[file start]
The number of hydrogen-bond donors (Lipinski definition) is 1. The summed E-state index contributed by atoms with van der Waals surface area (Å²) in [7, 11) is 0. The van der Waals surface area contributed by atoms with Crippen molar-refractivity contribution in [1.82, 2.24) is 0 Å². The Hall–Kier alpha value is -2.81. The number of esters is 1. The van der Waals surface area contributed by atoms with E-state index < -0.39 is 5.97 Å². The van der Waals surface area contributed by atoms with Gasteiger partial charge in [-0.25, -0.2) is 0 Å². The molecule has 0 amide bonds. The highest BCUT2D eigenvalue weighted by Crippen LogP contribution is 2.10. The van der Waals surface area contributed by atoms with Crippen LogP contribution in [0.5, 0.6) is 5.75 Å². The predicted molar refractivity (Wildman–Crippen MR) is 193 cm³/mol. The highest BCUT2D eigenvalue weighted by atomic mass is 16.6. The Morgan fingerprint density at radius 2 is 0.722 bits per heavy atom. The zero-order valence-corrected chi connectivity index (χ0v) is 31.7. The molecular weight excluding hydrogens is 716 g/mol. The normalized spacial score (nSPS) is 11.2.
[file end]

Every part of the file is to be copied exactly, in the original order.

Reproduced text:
The number of hydrogen-bond donors (Lipinski definition) is 1. The summed E-state index contributed by atoms with van der Waals surface area (Å²) in [7, 11) is 0. The van der Waals surface area contributed by atoms with Crippen molar-refractivity contribution in [1.82, 2.24) is 0 Å². The Hall–Kier alpha value is -2.81. The number of esters is 1. The van der Waals surface area contributed by atoms with E-state index < -0.39 is 5.97 Å². The van der Waals surface area contributed by atoms with Gasteiger partial charge in [-0.25, -0.2) is 0 Å². The molecule has 0 amide bonds. The highest BCUT2D eigenvalue weighted by Crippen LogP contribution is 2.10. The van der Waals surface area contributed by atoms with Crippen LogP contribution in [0.5, 0.6) is 5.75 Å². The predicted molar refractivity (Wildman–Crippen MR) is 193 cm³/mol. The highest BCUT2D eigenvalue weighted by atomic mass is 16.6. The Morgan fingerprint density at radius 2 is 0.722 bits per heavy atom. The zero-order valence-corrected chi connectivity index (χ0v) is 31.7. The molecular weight excluding hydrogens is 716 g/mol. The normalized spacial score (nSPS) is 11.2.